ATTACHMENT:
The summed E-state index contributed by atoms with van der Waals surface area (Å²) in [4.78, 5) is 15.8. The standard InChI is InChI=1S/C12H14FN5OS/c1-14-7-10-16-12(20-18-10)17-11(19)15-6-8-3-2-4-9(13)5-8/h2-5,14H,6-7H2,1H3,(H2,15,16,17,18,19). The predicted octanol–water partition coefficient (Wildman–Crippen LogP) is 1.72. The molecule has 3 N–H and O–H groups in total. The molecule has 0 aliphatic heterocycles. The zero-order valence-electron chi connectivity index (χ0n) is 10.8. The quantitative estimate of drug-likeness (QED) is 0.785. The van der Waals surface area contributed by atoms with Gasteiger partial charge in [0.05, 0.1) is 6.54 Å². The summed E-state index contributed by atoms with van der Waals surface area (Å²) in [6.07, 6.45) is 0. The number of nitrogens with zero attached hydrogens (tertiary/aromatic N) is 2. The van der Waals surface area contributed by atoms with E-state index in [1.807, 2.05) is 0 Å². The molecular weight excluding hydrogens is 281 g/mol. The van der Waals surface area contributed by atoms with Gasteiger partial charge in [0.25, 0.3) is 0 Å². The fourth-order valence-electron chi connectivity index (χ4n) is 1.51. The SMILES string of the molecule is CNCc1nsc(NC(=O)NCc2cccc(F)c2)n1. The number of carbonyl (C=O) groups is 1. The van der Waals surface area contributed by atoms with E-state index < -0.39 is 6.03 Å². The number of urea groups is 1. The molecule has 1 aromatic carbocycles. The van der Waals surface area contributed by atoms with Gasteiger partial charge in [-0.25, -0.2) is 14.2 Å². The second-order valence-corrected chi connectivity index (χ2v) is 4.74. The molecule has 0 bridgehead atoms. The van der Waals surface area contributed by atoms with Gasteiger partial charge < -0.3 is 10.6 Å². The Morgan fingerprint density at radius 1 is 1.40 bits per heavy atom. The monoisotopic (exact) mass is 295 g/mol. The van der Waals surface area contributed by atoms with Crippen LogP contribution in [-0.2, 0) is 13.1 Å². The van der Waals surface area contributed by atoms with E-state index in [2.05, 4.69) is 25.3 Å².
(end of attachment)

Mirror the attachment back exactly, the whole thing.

The summed E-state index contributed by atoms with van der Waals surface area (Å²) in [4.78, 5) is 15.8. The standard InChI is InChI=1S/C12H14FN5OS/c1-14-7-10-16-12(20-18-10)17-11(19)15-6-8-3-2-4-9(13)5-8/h2-5,14H,6-7H2,1H3,(H2,15,16,17,18,19). The predicted octanol–water partition coefficient (Wildman–Crippen LogP) is 1.72. The molecule has 3 N–H and O–H groups in total. The molecule has 0 aliphatic heterocycles. The zero-order valence-electron chi connectivity index (χ0n) is 10.8. The quantitative estimate of drug-likeness (QED) is 0.785. The van der Waals surface area contributed by atoms with Gasteiger partial charge in [0.05, 0.1) is 6.54 Å². The summed E-state index contributed by atoms with van der Waals surface area (Å²) in [6.07, 6.45) is 0. The number of nitrogens with zero attached hydrogens (tertiary/aromatic N) is 2. The van der Waals surface area contributed by atoms with E-state index in [1.807, 2.05) is 0 Å². The molecular weight excluding hydrogens is 281 g/mol. The van der Waals surface area contributed by atoms with Gasteiger partial charge in [0.25, 0.3) is 0 Å². The fourth-order valence-electron chi connectivity index (χ4n) is 1.51. The SMILES string of the molecule is CNCc1nsc(NC(=O)NCc2cccc(F)c2)n1. The number of carbonyl (C=O) groups is 1. The van der Waals surface area contributed by atoms with E-state index < -0.39 is 6.03 Å². The number of urea groups is 1. The molecule has 1 aromatic carbocycles. The van der Waals surface area contributed by atoms with Gasteiger partial charge in [-0.25, -0.2) is 14.2 Å². The second-order valence-corrected chi connectivity index (χ2v) is 4.74. The molecule has 0 bridgehead atoms. The van der Waals surface area contributed by atoms with Gasteiger partial charge < -0.3 is 10.6 Å². The Morgan fingerprint density at radius 1 is 1.40 bits per heavy atom. The monoisotopic (exact) mass is 295 g/mol. The van der Waals surface area contributed by atoms with Crippen LogP contribution in [-0.2, 0) is 13.1 Å². The van der Waals surface area contributed by atoms with E-state index in [2.05, 4.69) is 25.3 Å².